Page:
Ahmad K Elshennawy, George F Schrader
Numerical control (NC) is a form of programmable automation in which the mechanical movements of machine parts are controlled by a program that contains alphanumeric codes. These coded data control the amount and sequence of the motion of the cutting tool relative to the part being processed. This chapter provides an overview of numerical control and programming. Manual and computer-assisted programming also will be presented. Metal cutting operations are emphasized in this chapter, but it should be noted that the concepts are valid for other applications. NC systems may be classified as open-loop systems and closed-loop systems. The type of control system determines the accuracy of the NC machine. In open-loop systems, normally the machine table does not provide feedback about its position status. In other words, open-loop systems do not provide positioning feedback to the machine control unit (MCU). Open-loop systems normally use stepping motors. Closed-loop systems use various feedback devices, such as transducers and sensors for positioning error detection or correction. Compiler programs are available that enable computers to take simple statements of specifications and convert them into detailed instructions for NC machines. The big drawback of NC is its initial cost. NC machines cost from around 1.5–5 times as much as conventional machines of like size, depending upon the capacity of the control and accessories. Maintenance of the NC equipment requires a high order of skill and trained personnel, although this is being alleviated by diagnostic systems and replaceable circuit boards for controls. Programmers are needed for most NC machines.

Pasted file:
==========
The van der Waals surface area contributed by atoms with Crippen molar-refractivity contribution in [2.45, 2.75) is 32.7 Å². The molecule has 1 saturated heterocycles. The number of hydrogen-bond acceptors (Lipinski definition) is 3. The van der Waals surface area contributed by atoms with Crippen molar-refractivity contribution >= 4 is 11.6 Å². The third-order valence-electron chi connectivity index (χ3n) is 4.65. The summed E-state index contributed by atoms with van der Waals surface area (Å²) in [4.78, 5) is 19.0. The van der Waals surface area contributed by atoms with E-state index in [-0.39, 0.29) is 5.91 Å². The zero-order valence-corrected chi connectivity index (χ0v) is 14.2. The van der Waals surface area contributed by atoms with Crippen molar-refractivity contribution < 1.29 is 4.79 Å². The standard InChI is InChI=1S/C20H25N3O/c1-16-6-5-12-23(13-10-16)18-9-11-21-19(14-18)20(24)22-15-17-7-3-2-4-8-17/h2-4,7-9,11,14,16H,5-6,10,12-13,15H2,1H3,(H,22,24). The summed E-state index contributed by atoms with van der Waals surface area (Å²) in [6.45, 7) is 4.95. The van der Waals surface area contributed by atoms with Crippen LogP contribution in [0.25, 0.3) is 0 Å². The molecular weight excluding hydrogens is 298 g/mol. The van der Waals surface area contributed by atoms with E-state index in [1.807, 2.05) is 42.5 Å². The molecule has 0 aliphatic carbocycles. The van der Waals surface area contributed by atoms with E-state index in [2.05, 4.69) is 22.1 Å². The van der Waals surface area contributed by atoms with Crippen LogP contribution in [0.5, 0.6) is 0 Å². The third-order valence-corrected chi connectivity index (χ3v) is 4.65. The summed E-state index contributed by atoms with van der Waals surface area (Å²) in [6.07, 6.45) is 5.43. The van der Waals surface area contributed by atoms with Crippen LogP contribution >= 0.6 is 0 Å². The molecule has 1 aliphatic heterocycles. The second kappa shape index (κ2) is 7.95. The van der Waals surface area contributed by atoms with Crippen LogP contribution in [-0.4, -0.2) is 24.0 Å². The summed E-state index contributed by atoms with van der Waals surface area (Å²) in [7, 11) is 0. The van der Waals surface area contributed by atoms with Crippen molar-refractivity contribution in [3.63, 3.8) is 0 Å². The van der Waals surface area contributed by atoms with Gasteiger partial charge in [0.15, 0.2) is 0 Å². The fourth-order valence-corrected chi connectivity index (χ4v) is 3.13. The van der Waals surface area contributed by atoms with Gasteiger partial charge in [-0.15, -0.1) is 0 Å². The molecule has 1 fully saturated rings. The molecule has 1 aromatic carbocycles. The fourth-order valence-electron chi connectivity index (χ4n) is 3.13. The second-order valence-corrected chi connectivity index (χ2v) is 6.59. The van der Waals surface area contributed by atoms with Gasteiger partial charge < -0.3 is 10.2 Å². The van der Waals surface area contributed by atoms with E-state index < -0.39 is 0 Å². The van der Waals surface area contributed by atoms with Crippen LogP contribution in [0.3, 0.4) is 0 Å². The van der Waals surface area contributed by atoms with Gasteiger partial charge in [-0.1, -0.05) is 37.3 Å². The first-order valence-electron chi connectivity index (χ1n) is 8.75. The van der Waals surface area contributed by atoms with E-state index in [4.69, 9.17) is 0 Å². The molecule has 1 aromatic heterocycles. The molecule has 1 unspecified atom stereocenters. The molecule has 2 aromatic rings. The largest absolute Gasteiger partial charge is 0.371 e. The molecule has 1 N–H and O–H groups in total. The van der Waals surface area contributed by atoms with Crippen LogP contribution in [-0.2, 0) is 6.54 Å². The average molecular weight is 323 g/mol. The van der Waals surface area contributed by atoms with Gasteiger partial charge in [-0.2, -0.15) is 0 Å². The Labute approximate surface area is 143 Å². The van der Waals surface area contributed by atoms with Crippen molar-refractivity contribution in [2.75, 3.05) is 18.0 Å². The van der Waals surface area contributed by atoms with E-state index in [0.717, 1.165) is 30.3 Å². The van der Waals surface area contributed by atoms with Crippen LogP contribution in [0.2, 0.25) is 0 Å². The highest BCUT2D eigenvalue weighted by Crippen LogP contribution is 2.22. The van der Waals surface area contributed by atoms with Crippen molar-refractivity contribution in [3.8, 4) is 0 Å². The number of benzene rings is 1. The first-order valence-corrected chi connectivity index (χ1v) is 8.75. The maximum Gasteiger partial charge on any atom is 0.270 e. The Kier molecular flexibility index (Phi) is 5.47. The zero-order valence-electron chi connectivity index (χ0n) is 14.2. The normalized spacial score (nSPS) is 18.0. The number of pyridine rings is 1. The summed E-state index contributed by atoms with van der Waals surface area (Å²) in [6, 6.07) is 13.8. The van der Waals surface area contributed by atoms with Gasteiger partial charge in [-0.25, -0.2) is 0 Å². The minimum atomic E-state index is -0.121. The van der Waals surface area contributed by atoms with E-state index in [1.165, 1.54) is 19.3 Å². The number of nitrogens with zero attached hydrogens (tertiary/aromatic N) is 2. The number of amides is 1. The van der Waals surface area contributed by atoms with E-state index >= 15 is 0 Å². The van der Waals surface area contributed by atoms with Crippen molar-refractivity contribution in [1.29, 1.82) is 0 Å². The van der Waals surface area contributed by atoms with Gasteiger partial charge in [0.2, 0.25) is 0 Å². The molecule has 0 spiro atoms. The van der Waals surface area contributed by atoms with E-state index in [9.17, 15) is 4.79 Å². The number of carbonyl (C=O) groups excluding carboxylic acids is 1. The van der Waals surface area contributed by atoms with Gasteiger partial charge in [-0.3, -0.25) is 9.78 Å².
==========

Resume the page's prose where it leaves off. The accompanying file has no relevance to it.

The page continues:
By Gary Conner
By George N Bullen FSME